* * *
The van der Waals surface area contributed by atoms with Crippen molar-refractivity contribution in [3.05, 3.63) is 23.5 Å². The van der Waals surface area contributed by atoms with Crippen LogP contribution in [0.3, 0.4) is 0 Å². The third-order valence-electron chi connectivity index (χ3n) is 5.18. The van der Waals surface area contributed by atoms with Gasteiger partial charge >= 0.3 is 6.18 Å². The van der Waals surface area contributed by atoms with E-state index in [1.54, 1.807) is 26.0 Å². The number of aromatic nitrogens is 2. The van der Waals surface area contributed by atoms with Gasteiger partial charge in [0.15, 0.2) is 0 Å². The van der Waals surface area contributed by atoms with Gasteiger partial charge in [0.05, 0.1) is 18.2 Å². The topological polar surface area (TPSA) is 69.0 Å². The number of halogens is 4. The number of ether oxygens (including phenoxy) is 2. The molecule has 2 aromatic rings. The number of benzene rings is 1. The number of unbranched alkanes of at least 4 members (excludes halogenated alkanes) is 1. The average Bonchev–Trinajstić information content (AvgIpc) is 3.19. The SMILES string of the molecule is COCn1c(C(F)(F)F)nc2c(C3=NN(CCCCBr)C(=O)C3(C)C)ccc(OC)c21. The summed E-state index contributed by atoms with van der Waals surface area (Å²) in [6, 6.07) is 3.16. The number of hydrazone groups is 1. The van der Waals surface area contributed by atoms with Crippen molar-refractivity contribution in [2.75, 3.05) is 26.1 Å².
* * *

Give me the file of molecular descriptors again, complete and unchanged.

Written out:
The van der Waals surface area contributed by atoms with Crippen molar-refractivity contribution in [3.05, 3.63) is 23.5 Å². The van der Waals surface area contributed by atoms with Crippen LogP contribution in [0.3, 0.4) is 0 Å². The third-order valence-electron chi connectivity index (χ3n) is 5.18. The van der Waals surface area contributed by atoms with Gasteiger partial charge >= 0.3 is 6.18 Å². The van der Waals surface area contributed by atoms with E-state index in [1.54, 1.807) is 26.0 Å². The number of aromatic nitrogens is 2. The van der Waals surface area contributed by atoms with Gasteiger partial charge in [0.15, 0.2) is 0 Å². The van der Waals surface area contributed by atoms with Gasteiger partial charge in [0.05, 0.1) is 18.2 Å². The topological polar surface area (TPSA) is 69.0 Å². The number of halogens is 4. The number of ether oxygens (including phenoxy) is 2. The molecule has 2 aromatic rings. The number of benzene rings is 1. The number of unbranched alkanes of at least 4 members (excludes halogenated alkanes) is 1. The average Bonchev–Trinajstić information content (AvgIpc) is 3.19. The SMILES string of the molecule is COCn1c(C(F)(F)F)nc2c(C3=NN(CCCCBr)C(=O)C3(C)C)ccc(OC)c21. The summed E-state index contributed by atoms with van der Waals surface area (Å²) in [6, 6.07) is 3.16. The number of hydrazone groups is 1. The van der Waals surface area contributed by atoms with Crippen molar-refractivity contribution in [2.75, 3.05) is 26.1 Å².